London, Westville, Croydon discussed on Monocle 24: The Globalist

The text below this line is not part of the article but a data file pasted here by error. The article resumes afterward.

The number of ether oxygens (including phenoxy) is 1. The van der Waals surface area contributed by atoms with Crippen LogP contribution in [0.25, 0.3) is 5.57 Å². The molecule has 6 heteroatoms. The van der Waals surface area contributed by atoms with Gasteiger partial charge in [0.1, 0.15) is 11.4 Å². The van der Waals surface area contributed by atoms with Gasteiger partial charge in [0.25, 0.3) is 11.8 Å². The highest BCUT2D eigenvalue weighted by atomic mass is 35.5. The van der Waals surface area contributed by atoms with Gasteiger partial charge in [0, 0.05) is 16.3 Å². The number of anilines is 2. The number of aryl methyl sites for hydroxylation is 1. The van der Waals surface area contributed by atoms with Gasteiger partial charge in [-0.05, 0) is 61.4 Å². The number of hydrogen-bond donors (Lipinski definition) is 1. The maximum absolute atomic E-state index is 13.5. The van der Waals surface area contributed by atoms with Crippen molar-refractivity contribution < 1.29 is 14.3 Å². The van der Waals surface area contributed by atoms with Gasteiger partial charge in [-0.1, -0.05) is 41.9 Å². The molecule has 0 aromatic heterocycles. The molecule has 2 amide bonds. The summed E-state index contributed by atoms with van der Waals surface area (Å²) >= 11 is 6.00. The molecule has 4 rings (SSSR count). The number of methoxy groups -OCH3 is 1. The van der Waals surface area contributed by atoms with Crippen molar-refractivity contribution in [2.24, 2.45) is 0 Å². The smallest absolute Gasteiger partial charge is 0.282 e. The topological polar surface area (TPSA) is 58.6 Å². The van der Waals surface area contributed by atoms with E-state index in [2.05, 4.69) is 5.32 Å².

You were the globalist. Finally, let's squeeze in a little bit of urbanism, news, cat Hannah. Good morning, urban affairs commentator. How are you this morning? I'm not too bad. A bit of a bit of a rush, but got here in one piece. Like all good urbanists, you have the neatest notebook full of scribbles that I have ever seen. Those scribbles tell us what's on your paper. So a few things, and I'm sure people have seen it's been doing the round certainly on Twitter, a very good FTP on shopping centers. Again, looking at what do we do with them? How they've been hit, obviously, particularly by COVID, but also for a long time. We've had that shift towards buying things online. So again, what do you do with these assets and the piece starts by looking at croydon, where you've almost got these different generations of shopping centers that have been lost and saying, actually, location wise, they're great. So do we just need to rethink about what they're used for that isn't just about shops. The accordance is a very good example of a place that overreached itself, isn't it? It's one of those places just outside the center of London, where they have built and built and built and built lots and lots of apartments in the hope that I think it was westfield was going to come along. Westville said no, ultimately pulled out, and it left the high street and the area in a state of freefall. And the thing that marked it out as being such a desperately sad place to go to was all these half empty shopping malls. What is it that's bringing things back to life? So what the article does is it actually looks at a few developers who are still saying, do you know what? We still have faith, particularly in the location, even if it's not in shopping centers as they used to be. So it's about thinking this is actually prime real estate. You know, I think the figure, you know, it's you've got if you think on the high street in, you know, you've got long frontage, you've got a lot you could do. Is it about well-being is about gyms, culture, sports, actually bringing in some housing as well, so you think how do we go back to creating something that feels like a piece of city because what we do know is that massive amount of retail, particularly when a lot of those anchor tenants who think about debenhams, you think about topshop, you know, they've all gone down. You're not going to be able to get a big retailer in, let the rents come in and just let that go. It's not the same anymore. So you've got to be a bit more imaginative when it comes to those uses. Let's stick in London because of the opening of the Elizabeth line, otherwise known as crossrail, anybody who's ever heard of it will just associate delay and expense. And it's going to happen. Is it this weekend it opens? It is this weekend. Are you going? Do you know what? I really want to go. I really want to go. So if we do it right, let's have a date. Let's go to reading on Sunday. Excellent. I can't think of that a weekend plan. No, I genuinely do really want to go more, I think both to experience the trains of which quite a lot has been written in terms of their size, they're much bigger actually than tube trains that we're used to, but actually the stations themselves and the station architecture. The interesting thing about this is it's not just because it's interesting. If you like going on trains, it clearly do. But the scale of this thing has been enormous. I mean, if you look at the stations, they are twice the length of the average underground metro station. The tunnels are twice the width. They are huge. It was, wasn't it? It has been the biggest infrastructure project in Europe for a very long time. It has, and it's been the kind of biggest extension of the tube, you know, in London's real network overall, in a long, long time as well. And again, it's really about, I think there's this tension now about does this do we still need all this? And I think what everyone who's been involved in it says, just get on it, just go and you will see that yes, there may have been delays, yes, there may have been overruns, but you know what? This is a world class transport system. And it's worth it. And if you're not unable to join cats and myself for a trip on this weekend and actually there's a rather lovely article written about it in Monaco magazine. Finally, very, very quickly. Composting is something that you would not naturally associate with an urban life. This is just changing in New York City. This is quite niche cat. It is quite niche, but you know what? I genuinely, I will share the link to this article because it was just a really wonderful article. About a young man from New York from The Bronx who was kind of struggling in terms of unemployment, poorly paid jobs, saw, it was a nonprofit advertising about training young people in green jobs. And one of those happened to be composting and this young man is now we've probably not quite so young anymore. It's basically the kind of the poster boy for community composting and for helping people realize you can save money. You can do your bit for saving the planet and make the most of unused spaces and it's just a really to me a really great example of making the most of some of those opportunities and cities. Cat Hannah, thank you so much and I shall see you on the Elizabeth line next week. In the meantime, that's all we have time for today. Many thanks to my guests and to the producers color rebella Charlie filmer court and Sophie monahan coombs are such a Lillian fawcett and our studio melodic Callum McLean. After the headlines more music on the way, the briefings live at midday here in London and the global list is back at the same time tomorrow. But for now, from me Eminem goodbye, thank you very much for listening..

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